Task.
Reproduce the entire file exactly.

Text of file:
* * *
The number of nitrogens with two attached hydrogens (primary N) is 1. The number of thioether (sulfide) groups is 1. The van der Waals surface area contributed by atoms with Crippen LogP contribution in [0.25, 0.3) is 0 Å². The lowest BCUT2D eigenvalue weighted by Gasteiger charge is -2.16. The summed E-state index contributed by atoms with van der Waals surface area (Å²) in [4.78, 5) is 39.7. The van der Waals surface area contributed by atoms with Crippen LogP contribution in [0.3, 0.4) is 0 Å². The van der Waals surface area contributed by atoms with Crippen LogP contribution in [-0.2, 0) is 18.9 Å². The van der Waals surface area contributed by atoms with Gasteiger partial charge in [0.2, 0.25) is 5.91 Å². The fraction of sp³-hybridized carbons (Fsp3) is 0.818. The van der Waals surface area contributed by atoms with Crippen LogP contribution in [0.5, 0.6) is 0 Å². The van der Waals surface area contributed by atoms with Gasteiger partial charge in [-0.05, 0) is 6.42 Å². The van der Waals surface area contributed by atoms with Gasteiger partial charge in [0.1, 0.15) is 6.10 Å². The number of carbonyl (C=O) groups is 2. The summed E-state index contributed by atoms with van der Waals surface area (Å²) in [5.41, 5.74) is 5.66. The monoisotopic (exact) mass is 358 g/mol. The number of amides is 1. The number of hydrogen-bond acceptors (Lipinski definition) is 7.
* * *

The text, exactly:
The number of nitrogens with two attached hydrogens (primary N) is 1. The number of thioether (sulfide) groups is 1. The van der Waals surface area contributed by atoms with Crippen LogP contribution in [0.25, 0.3) is 0 Å². The lowest BCUT2D eigenvalue weighted by Gasteiger charge is -2.16. The summed E-state index contributed by atoms with van der Waals surface area (Å²) in [4.78, 5) is 39.7. The van der Waals surface area contributed by atoms with Crippen LogP contribution in [0.3, 0.4) is 0 Å². The van der Waals surface area contributed by atoms with Crippen LogP contribution in [-0.2, 0) is 18.9 Å². The van der Waals surface area contributed by atoms with Gasteiger partial charge in [0.2, 0.25) is 5.91 Å². The fraction of sp³-hybridized carbons (Fsp3) is 0.818. The van der Waals surface area contributed by atoms with Crippen LogP contribution in [0.5, 0.6) is 0 Å². The van der Waals surface area contributed by atoms with Gasteiger partial charge in [-0.05, 0) is 6.42 Å². The van der Waals surface area contributed by atoms with Gasteiger partial charge in [0.1, 0.15) is 6.10 Å². The number of carbonyl (C=O) groups is 2. The summed E-state index contributed by atoms with van der Waals surface area (Å²) in [5.41, 5.74) is 5.66. The monoisotopic (exact) mass is 358 g/mol. The number of amides is 1. The number of hydrogen-bond acceptors (Lipinski definition) is 7.